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Viewing Water Outdoors Lowers Blood Pressure, Heart Rate: Study

A study shows that viewing water bodies like lakes and streams can significantly lower blood pressure and heart rate within minutes, inducing relaxation. The findings support incorporating water features into urban environments for well-being.

By Ground report
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Viewing Water Outdoors Lowers Blood Pressure, Heart Rate: Study

Photo credit: Flickr/NUGRAHA KUSUMA

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A new study found that looking at water bodies like lakes, streams or pools for a couple of minutes can induce a relaxation response, lowering blood pressure and heart rate, according to the study published in Science Direct, provides evidence for the calming effect of being near water.

The study by researchers at the University of California, Davis was conducted in two parts. In the first part, 32 participants had their blood pressure and heart rate measured while fixating on a swimming pool, a tree in a parking lot, and a street sign for 1 minute and 40 seconds each. The results showed that viewing the pool lowered systolic blood pressure by about 10 mm Hg compared to the sign, and heart rate was also lower.

Study examined nature's relaxation effects

A study by a UC Davis psychologist found that viewing water outdoors can lower blood pressure and heart rate, and have psychological benefits. In one study, participants who looked at a swimming pool for 1 minute and 40 seconds had lower blood pressure and a lower average heart rate than those who viewed a tree or a street sign. 73 participants walked along a 1.62 km path, stopping at six sites to view the water or adjacent ground for 1 minute and 40 seconds while their blood pressure, heart rate, and subjective relaxation ratings were measured.

As per the study, on average, both systolic blood pressure and heart rate were significantly lower when participants viewed the water compared to the ground behind them across all six sites. Participants also consistently rated themselves as feeling more relaxed when looking at the water.

The authors stated that these findings indicate that viewing water can affect autonomic tone, potentially accounting for the subjective rating of relaxation.

The physiological and psychological effects were most pronounced at sites with larger water bodies like small lakes than narrower stream sections. Viewing wider water induced a larger drop in blood pressure and higher relaxation scores than the constricted streams.

The researchers noted that while the protocol enforced alternating short viewing periods, the cumulative effects of glancing at water could create a similar relaxation response and physiological changes in real-world scenarios like strolling by a lake or creek.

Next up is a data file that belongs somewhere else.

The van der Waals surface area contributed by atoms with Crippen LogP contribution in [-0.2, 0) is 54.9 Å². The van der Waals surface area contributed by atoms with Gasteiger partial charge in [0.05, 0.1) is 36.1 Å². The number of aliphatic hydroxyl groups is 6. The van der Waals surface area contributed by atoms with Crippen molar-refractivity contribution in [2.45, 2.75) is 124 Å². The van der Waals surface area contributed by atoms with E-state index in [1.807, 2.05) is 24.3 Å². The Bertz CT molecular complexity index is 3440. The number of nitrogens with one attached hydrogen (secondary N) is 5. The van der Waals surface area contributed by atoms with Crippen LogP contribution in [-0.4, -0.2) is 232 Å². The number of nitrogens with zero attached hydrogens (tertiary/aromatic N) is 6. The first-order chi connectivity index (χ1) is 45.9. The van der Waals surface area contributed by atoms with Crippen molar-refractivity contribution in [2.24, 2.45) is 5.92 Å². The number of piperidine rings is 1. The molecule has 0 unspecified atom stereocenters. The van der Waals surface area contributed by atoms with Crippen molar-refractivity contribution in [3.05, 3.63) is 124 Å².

"Our results showed that participants' blood pressure, heart rate and feelings of relaxation changed positively within a minute or two of viewing water. This study supports incorporating bodies of water into urban environments and open spaces to promote healthy physiological responses in residents," the author said. 

Nature exposure reduces stress levels

In another study, participants had lower blood pressure and heart rate when they looked at a waterway at the UC Davis Arboretum than when they looked at the ground next to it. The study also found that participants reported feeling more relaxed when looking at the ground next to wider parts of the waterway. However, the study also found that these cardiovascular and psychological benefits are only temporary.

The findings add to existing research on the benefits of exposure to nature and water features. Experts have long advised spending time outdoors surrounded by greenery to reduce stress and promote well-being.

This study provides strong physiological data showing the relaxation effects of brief water viewing. The researchers suggest that these responses may be underlaid by an evolutionary preference and innate bias for recognizing water sources due to their life-sustaining properties.

"The successful detection of drinking water in arid environments was critical for human survival over our evolutionary history. Signs of water would have generated relief and physiological changes associated with quenching thirst. This could help explain why modern humans feel relaxed when looking at water bodies."

Next time you feel stressed or anxious, head to a park with a lake or stream. Looking at the water for a few minutes could lower your blood pressure, calm your heart rate, and induce relaxation. This study shows that humans feel more at ease in the presence of water.

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